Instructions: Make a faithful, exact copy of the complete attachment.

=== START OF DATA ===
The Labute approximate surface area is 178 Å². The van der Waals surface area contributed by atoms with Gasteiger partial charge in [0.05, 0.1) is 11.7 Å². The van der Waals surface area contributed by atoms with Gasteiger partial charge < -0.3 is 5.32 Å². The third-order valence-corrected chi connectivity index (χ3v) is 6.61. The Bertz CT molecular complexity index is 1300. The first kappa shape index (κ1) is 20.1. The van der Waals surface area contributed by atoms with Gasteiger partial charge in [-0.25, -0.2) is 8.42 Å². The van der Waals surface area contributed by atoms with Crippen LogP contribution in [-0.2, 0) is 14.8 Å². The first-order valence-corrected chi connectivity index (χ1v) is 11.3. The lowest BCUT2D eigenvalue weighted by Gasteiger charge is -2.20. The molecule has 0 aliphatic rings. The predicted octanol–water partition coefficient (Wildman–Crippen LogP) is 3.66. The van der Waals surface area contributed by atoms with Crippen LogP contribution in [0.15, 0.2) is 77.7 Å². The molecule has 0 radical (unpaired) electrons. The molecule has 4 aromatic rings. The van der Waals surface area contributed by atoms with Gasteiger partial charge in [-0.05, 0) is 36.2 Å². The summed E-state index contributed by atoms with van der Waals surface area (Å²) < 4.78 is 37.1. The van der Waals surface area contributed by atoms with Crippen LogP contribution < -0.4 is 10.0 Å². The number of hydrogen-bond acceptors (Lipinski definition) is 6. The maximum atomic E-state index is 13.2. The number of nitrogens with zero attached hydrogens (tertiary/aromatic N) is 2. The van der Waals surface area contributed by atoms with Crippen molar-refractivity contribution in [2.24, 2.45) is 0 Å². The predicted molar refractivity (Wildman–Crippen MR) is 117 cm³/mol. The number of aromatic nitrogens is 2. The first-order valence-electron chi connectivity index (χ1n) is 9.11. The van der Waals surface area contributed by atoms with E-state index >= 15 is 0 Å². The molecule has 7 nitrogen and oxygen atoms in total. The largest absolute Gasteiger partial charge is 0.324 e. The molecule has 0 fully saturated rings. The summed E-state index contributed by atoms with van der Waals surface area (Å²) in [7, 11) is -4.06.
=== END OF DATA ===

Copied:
The Labute approximate surface area is 178 Å². The van der Waals surface area contributed by atoms with Gasteiger partial charge in [0.05, 0.1) is 11.7 Å². The van der Waals surface area contributed by atoms with Gasteiger partial charge < -0.3 is 5.32 Å². The third-order valence-corrected chi connectivity index (χ3v) is 6.61. The Bertz CT molecular complexity index is 1300. The first kappa shape index (κ1) is 20.1. The van der Waals surface area contributed by atoms with Gasteiger partial charge in [-0.25, -0.2) is 8.42 Å². The van der Waals surface area contributed by atoms with Crippen LogP contribution in [-0.2, 0) is 14.8 Å². The first-order valence-corrected chi connectivity index (χ1v) is 11.3. The lowest BCUT2D eigenvalue weighted by Gasteiger charge is -2.20. The molecule has 0 aliphatic rings. The predicted octanol–water partition coefficient (Wildman–Crippen LogP) is 3.66. The van der Waals surface area contributed by atoms with Crippen LogP contribution in [0.15, 0.2) is 77.7 Å². The molecule has 0 radical (unpaired) electrons. The molecule has 4 aromatic rings. The van der Waals surface area contributed by atoms with Gasteiger partial charge in [-0.05, 0) is 36.2 Å². The summed E-state index contributed by atoms with van der Waals surface area (Å²) < 4.78 is 37.1. The van der Waals surface area contributed by atoms with Crippen LogP contribution < -0.4 is 10.0 Å². The number of hydrogen-bond acceptors (Lipinski definition) is 6. The maximum atomic E-state index is 13.2. The number of nitrogens with zero attached hydrogens (tertiary/aromatic N) is 2. The van der Waals surface area contributed by atoms with Crippen molar-refractivity contribution in [2.24, 2.45) is 0 Å². The predicted molar refractivity (Wildman–Crippen MR) is 117 cm³/mol. The number of aromatic nitrogens is 2. The first-order valence-electron chi connectivity index (χ1n) is 9.11. The van der Waals surface area contributed by atoms with E-state index >= 15 is 0 Å². The molecule has 7 nitrogen and oxygen atoms in total. The largest absolute Gasteiger partial charge is 0.324 e. The molecule has 0 fully saturated rings. The summed E-state index contributed by atoms with van der Waals surface area (Å²) in [7, 11) is -4.06.